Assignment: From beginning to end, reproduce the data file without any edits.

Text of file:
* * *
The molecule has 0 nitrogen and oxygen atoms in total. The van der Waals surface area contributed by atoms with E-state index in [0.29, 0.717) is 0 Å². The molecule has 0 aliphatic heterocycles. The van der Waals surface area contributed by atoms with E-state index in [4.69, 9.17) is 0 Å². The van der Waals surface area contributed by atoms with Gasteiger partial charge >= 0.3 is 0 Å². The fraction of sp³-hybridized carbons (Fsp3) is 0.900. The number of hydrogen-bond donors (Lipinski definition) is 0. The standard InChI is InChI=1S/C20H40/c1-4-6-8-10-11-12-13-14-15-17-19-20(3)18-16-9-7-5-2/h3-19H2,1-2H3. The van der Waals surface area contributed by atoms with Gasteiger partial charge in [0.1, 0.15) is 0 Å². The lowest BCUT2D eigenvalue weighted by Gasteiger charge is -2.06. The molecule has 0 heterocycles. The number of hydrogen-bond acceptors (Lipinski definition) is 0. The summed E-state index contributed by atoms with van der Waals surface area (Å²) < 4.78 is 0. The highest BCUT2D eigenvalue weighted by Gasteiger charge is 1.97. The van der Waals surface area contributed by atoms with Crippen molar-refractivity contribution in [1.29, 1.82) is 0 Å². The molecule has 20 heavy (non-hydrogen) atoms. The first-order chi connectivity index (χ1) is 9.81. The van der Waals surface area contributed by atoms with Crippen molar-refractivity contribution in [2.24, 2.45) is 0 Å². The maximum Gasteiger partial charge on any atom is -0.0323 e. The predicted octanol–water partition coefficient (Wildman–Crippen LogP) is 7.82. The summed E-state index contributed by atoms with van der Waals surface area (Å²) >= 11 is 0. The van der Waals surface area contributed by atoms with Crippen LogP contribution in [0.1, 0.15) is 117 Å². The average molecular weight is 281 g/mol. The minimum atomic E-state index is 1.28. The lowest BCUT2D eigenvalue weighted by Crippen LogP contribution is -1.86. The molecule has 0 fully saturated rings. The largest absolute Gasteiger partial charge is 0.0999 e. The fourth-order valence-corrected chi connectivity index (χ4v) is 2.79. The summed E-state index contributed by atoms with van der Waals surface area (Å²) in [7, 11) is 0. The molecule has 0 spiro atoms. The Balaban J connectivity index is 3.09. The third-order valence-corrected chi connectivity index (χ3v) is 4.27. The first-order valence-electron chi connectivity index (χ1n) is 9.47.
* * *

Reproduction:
The molecule has 0 nitrogen and oxygen atoms in total. The van der Waals surface area contributed by atoms with E-state index in [0.29, 0.717) is 0 Å². The molecule has 0 aliphatic heterocycles. The van der Waals surface area contributed by atoms with E-state index in [4.69, 9.17) is 0 Å². The van der Waals surface area contributed by atoms with Gasteiger partial charge >= 0.3 is 0 Å². The fraction of sp³-hybridized carbons (Fsp3) is 0.900. The number of hydrogen-bond donors (Lipinski definition) is 0. The standard InChI is InChI=1S/C20H40/c1-4-6-8-10-11-12-13-14-15-17-19-20(3)18-16-9-7-5-2/h3-19H2,1-2H3. The van der Waals surface area contributed by atoms with Gasteiger partial charge in [0.1, 0.15) is 0 Å². The lowest BCUT2D eigenvalue weighted by Gasteiger charge is -2.06. The molecule has 0 heterocycles. The number of hydrogen-bond acceptors (Lipinski definition) is 0. The summed E-state index contributed by atoms with van der Waals surface area (Å²) < 4.78 is 0. The highest BCUT2D eigenvalue weighted by Gasteiger charge is 1.97. The van der Waals surface area contributed by atoms with Crippen molar-refractivity contribution in [1.29, 1.82) is 0 Å². The molecule has 20 heavy (non-hydrogen) atoms. The first-order chi connectivity index (χ1) is 9.81. The van der Waals surface area contributed by atoms with Crippen molar-refractivity contribution in [2.24, 2.45) is 0 Å². The maximum Gasteiger partial charge on any atom is -0.0323 e. The predicted octanol–water partition coefficient (Wildman–Crippen LogP) is 7.82. The summed E-state index contributed by atoms with van der Waals surface area (Å²) >= 11 is 0. The van der Waals surface area contributed by atoms with Crippen LogP contribution in [0.1, 0.15) is 117 Å². The average molecular weight is 281 g/mol. The minimum atomic E-state index is 1.28. The lowest BCUT2D eigenvalue weighted by Crippen LogP contribution is -1.86. The molecule has 0 fully saturated rings. The largest absolute Gasteiger partial charge is 0.0999 e. The fourth-order valence-corrected chi connectivity index (χ4v) is 2.79. The summed E-state index contributed by atoms with van der Waals surface area (Å²) in [7, 11) is 0. The molecule has 0 spiro atoms. The Balaban J connectivity index is 3.09. The third-order valence-corrected chi connectivity index (χ3v) is 4.27. The first-order valence-electron chi connectivity index (χ1n) is 9.47.